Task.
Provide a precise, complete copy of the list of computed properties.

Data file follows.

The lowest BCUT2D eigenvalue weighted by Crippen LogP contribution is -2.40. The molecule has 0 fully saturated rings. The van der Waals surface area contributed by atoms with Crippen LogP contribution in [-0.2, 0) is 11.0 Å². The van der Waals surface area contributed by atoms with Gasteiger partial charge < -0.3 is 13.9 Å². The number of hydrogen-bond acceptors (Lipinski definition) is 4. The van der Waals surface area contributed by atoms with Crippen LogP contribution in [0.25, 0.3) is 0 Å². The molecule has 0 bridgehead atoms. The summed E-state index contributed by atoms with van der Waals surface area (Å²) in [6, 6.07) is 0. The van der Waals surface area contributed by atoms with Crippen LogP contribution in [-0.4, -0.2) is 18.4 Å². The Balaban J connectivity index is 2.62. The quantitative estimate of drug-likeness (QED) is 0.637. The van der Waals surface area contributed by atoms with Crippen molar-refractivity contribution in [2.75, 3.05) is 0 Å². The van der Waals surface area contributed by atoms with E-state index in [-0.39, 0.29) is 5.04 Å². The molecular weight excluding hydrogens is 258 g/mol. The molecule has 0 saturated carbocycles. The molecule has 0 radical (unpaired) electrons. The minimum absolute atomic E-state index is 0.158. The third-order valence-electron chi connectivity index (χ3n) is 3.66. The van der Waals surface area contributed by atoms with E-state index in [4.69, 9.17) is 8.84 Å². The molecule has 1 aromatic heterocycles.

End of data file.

The lowest BCUT2D eigenvalue weighted by Crippen LogP contribution is -2.40. The molecule has 0 fully saturated rings. The van der Waals surface area contributed by atoms with Crippen LogP contribution in [-0.2, 0) is 11.0 Å². The van der Waals surface area contributed by atoms with Gasteiger partial charge < -0.3 is 13.9 Å². The number of hydrogen-bond acceptors (Lipinski definition) is 4. The van der Waals surface area contributed by atoms with Crippen LogP contribution in [0.25, 0.3) is 0 Å². The molecule has 0 bridgehead atoms. The summed E-state index contributed by atoms with van der Waals surface area (Å²) in [6, 6.07) is 0. The van der Waals surface area contributed by atoms with Crippen LogP contribution in [-0.4, -0.2) is 18.4 Å². The Balaban J connectivity index is 2.62. The quantitative estimate of drug-likeness (QED) is 0.637. The van der Waals surface area contributed by atoms with Crippen molar-refractivity contribution in [2.75, 3.05) is 0 Å². The van der Waals surface area contributed by atoms with E-state index in [-0.39, 0.29) is 5.04 Å². The molecular weight excluding hydrogens is 258 g/mol. The molecule has 0 saturated carbocycles. The molecule has 0 radical (unpaired) electrons. The minimum absolute atomic E-state index is 0.158. The third-order valence-electron chi connectivity index (χ3n) is 3.66. The van der Waals surface area contributed by atoms with E-state index in [4.69, 9.17) is 8.84 Å². The molecule has 1 aromatic heterocycles.